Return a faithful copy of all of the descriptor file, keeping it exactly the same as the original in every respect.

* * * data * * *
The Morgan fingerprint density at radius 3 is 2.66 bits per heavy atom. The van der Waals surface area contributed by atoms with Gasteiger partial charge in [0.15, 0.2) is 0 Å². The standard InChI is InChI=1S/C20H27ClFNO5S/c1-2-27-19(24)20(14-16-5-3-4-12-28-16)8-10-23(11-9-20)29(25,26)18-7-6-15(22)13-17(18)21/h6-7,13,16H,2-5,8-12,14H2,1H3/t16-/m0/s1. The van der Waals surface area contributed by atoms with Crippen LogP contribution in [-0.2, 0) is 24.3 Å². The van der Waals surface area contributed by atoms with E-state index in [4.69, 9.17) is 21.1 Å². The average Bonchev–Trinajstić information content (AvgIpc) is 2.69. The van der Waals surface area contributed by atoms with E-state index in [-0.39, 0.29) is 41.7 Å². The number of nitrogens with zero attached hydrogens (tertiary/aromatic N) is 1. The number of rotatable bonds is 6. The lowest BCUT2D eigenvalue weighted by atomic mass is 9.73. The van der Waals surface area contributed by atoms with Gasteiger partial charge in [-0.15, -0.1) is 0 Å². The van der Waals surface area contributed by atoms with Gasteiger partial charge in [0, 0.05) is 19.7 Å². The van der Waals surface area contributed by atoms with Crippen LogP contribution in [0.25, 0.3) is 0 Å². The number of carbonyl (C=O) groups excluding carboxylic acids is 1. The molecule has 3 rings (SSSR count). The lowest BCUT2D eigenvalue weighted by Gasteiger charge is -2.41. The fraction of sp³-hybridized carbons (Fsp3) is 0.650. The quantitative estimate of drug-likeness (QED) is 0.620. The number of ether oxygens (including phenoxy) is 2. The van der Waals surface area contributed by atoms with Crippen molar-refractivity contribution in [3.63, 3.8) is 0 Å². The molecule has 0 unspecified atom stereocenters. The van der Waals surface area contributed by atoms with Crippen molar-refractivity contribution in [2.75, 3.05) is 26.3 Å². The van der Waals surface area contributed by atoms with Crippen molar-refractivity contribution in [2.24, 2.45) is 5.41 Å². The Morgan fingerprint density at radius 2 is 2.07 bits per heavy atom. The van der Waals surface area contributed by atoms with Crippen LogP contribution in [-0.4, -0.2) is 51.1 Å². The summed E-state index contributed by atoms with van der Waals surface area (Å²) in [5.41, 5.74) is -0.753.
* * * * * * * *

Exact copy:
The Morgan fingerprint density at radius 3 is 2.66 bits per heavy atom. The van der Waals surface area contributed by atoms with Gasteiger partial charge in [0.15, 0.2) is 0 Å². The standard InChI is InChI=1S/C20H27ClFNO5S/c1-2-27-19(24)20(14-16-5-3-4-12-28-16)8-10-23(11-9-20)29(25,26)18-7-6-15(22)13-17(18)21/h6-7,13,16H,2-5,8-12,14H2,1H3/t16-/m0/s1. The van der Waals surface area contributed by atoms with Crippen LogP contribution in [-0.2, 0) is 24.3 Å². The van der Waals surface area contributed by atoms with E-state index in [4.69, 9.17) is 21.1 Å². The average Bonchev–Trinajstić information content (AvgIpc) is 2.69. The van der Waals surface area contributed by atoms with E-state index in [-0.39, 0.29) is 41.7 Å². The number of nitrogens with zero attached hydrogens (tertiary/aromatic N) is 1. The number of rotatable bonds is 6. The lowest BCUT2D eigenvalue weighted by atomic mass is 9.73. The van der Waals surface area contributed by atoms with Gasteiger partial charge in [-0.15, -0.1) is 0 Å². The van der Waals surface area contributed by atoms with Gasteiger partial charge in [0, 0.05) is 19.7 Å². The van der Waals surface area contributed by atoms with Crippen LogP contribution in [0.25, 0.3) is 0 Å². The number of carbonyl (C=O) groups excluding carboxylic acids is 1. The molecule has 3 rings (SSSR count). The lowest BCUT2D eigenvalue weighted by Gasteiger charge is -2.41. The fraction of sp³-hybridized carbons (Fsp3) is 0.650. The quantitative estimate of drug-likeness (QED) is 0.620. The number of ether oxygens (including phenoxy) is 2. The van der Waals surface area contributed by atoms with Crippen molar-refractivity contribution in [3.63, 3.8) is 0 Å². The molecule has 0 unspecified atom stereocenters. The van der Waals surface area contributed by atoms with Crippen molar-refractivity contribution in [2.75, 3.05) is 26.3 Å². The van der Waals surface area contributed by atoms with Crippen molar-refractivity contribution in [2.24, 2.45) is 5.41 Å². The Morgan fingerprint density at radius 2 is 2.07 bits per heavy atom. The van der Waals surface area contributed by atoms with Crippen LogP contribution in [-0.4, -0.2) is 51.1 Å². The summed E-state index contributed by atoms with van der Waals surface area (Å²) in [5.41, 5.74) is -0.753.